Just as home health care has seen an increase in fraud cases by the Office of Inspector General (OIG), Federal Agencies are also likely to continue cracking down on hospice, as well.
Fortunately, there are “not a lot of subtleties” in where the government is likely to focus its efforts to root out fraud and improper billings, Schabes said during NAHC’s annual conference and expo in Long Beach, California.
For hospices to stay on top of the changes, Schabes laid out the top compliance risks—and some that might not be apparent:
—Technology compliance. Hospice agencies are faced with increasingly stricter reporting requirements with the introduction of Hospice Compare from the Centers for Medicare & Medicaid Services (CMS), which publicly displays star ratings, similar to home health care.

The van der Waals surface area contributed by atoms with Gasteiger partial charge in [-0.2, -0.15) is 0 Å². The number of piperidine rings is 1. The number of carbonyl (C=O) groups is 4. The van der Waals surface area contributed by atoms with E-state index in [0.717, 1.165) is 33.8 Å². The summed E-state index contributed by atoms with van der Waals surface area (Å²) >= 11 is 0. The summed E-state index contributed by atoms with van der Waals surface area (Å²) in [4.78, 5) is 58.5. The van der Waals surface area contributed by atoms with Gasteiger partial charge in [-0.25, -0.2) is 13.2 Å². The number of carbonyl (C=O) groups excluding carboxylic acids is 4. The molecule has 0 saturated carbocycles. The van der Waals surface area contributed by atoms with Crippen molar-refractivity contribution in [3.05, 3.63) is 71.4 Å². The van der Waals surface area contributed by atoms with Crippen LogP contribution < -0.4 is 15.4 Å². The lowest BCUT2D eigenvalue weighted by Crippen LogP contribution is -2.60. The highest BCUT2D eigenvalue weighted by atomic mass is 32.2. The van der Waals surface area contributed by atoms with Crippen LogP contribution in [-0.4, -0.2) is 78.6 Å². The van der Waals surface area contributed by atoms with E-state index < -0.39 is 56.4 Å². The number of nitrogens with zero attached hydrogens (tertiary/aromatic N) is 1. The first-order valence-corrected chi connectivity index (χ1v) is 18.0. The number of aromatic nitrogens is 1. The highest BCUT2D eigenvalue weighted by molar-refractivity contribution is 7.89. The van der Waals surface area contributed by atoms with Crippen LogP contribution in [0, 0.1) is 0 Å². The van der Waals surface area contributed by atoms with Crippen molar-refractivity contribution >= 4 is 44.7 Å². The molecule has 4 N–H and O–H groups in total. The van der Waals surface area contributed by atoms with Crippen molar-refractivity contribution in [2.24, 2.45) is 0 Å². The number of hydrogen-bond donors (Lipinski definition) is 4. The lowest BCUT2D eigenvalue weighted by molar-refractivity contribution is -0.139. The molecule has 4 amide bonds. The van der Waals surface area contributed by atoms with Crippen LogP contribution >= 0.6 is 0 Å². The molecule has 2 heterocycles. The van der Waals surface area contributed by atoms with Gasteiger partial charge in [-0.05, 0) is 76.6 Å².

—Live discharges. Some studies have shown that hospices may be profit from live discharges, and the rate is rising. As this rate continues to rise, it may come with more scrutiny.
“[There is] no reason a live discharge is inherently wrong, but if there isa a large percentage, there are questions if they should have been in hospice in the first place,” Schabes said.
—Terminal Illness Documentation. Along with more inquiry into technology compliance and reporting efforts, documenting the terminal illness diagnosis is likely to see more review, as well, according to Schabes. Currently, Alzheimer’s can be listed as a primary diagnosis for terminal illness, but there will be more “heightened scrutiny for high rates of Alzheimer’s diagnosis and high lengths of stay,” Schabes said.
—Unbundling of Services. Increasingly, claims are being submitted outside the hospice benefit, according to Schabes. Submitting claims under Medicare Part D, when they should have been under hospice, is a growing problem area that will likely see more inspection from federal agencies.
Written by Amy Baxter